Benefits of a Strong Brand, Part 2 – Greater Collaborative & Strategic Partnership Opportunities

Do you know what a great sign of a really strong brand is? When others in the marketplace tell the story of your brand for you. Here’s another fun client anecdote that illustrates a second important advantage of having a powerful, clear brand:

Benefits of a Strong Brand - The Steve Trauman Co. -Brand Specialist Blog ImageI recently was asked to attend a company meeting of one my rock star clients, The Steve Trautman Co. (STC). This Seattle-based consulting firm is today’s leading expert in knowledge transfer and serves a blue-chip client list—such as Boeing, Nike, Microsoft, Goodyear, U.S. Steel, Aetna and more—with global solutions in knowledge transfer. HeLT had led STC through a rebranding just over three years ago and has since served as their brand manager. The gathering I attended included the company’s employees and contractors, plus a new strategic partner whom I hadn’t met. This new partner—Kathy Hagen of K L Hagen Intellectual Capital Strategies—would soon begin helping STC with some account management and sales. The interesting thing is that Kathy is, by all extents, a Steve Trautman competitor. She runs one of the few successful businesses that specialize in the same field (knowledge transfer) and targets a Fortune 100 to 500 client list as Steve’s firm does. Also like Steve, she has been doing this work for decades and positions herself as a thought leader.

A few minutes into the meeting while introductions were being made, Kathy addressed this issue directly. To my surprise, she started off by looking at me and saying, “I want to thank you. Without your branding work, I wouldn’t be here.  It is because of Steve’s brand that I am able to be here.” 

This new strategic partner went on to explain that because the STC brand was presented so clearly in the marketplace, and because she could perceive how Steve Trautman had positioned his firm to clients, she could understand without much effort how her own offerings to clients differed in value from STC’s. There is some overlap, she admitted, but it was not enough to cause her to walk away from a strategic partnership opportunity when Steve initially reached out to her.  “I could tell there was enough difference in our actual knowledge transfer processes and in the way our two companies market ourselves that I was willing to take Steve’s call and explore options.”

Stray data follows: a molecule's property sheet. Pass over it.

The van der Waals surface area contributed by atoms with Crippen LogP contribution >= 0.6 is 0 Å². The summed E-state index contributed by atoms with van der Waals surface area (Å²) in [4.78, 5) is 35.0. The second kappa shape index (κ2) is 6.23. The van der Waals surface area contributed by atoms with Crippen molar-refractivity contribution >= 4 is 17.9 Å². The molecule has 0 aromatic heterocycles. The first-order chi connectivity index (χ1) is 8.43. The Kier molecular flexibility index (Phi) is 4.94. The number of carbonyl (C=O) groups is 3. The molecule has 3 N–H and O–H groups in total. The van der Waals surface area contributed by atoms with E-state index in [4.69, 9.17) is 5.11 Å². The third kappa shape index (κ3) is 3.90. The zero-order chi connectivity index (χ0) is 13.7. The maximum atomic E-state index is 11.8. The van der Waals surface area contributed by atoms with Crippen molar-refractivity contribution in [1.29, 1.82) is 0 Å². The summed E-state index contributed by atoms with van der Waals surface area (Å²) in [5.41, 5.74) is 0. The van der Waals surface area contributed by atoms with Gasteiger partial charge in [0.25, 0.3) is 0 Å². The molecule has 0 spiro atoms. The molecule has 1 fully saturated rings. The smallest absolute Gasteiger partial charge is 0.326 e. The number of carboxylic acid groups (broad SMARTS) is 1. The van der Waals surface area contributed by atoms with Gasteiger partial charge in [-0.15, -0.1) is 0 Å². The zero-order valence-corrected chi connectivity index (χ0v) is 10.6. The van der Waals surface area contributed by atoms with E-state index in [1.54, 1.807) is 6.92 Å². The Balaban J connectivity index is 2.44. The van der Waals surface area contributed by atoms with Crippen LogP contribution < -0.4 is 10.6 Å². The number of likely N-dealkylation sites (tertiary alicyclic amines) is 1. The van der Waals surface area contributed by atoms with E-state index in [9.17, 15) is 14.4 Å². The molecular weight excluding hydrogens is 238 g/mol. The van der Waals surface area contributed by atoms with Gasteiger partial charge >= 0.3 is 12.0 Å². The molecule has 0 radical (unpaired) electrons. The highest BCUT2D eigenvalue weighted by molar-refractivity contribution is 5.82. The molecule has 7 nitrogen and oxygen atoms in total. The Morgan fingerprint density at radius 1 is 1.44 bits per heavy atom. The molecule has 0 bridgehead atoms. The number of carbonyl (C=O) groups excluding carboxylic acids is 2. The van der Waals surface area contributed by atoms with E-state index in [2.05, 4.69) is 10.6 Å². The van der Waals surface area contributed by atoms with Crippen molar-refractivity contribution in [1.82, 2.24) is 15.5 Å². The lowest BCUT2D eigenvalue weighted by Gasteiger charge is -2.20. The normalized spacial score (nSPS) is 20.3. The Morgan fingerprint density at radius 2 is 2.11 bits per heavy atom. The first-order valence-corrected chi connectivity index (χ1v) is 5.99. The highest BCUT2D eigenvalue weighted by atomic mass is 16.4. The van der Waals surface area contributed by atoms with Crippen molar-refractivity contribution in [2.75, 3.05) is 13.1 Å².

I was so overjoyed when I hear this at the meeting, I just knew I had to blog about it. It meant we had all played our role developing and representing the brand well. Now, instead of competing against each other, two these thought leaders are collaborating. In some cases, Kathy is recommending people in her network to STC for what Steve’s company can provide (STC’s service is quicker, includes a risk assessment framework, and is more scalable enterprise-wide); STC is recommending their clients to Kathy when those organizations  want to go deeper (her business works more one-on-one and delves further into tacit knowledge). Kathy said at the meeting that without the clear brand apparent in all STC does, she would not have felt comfortable entering into this strategic partnership.

SUMMARY: Having a focused, strong brand enables an organization to more easily find and collaborate with strategic partners.   By clearly communicating to the marketplace what values you stand for and compete on, you are not limiting your opportunities for partnership—as some incorrectly assume.  You are signaling where, with certain parameters, common ground can be found.

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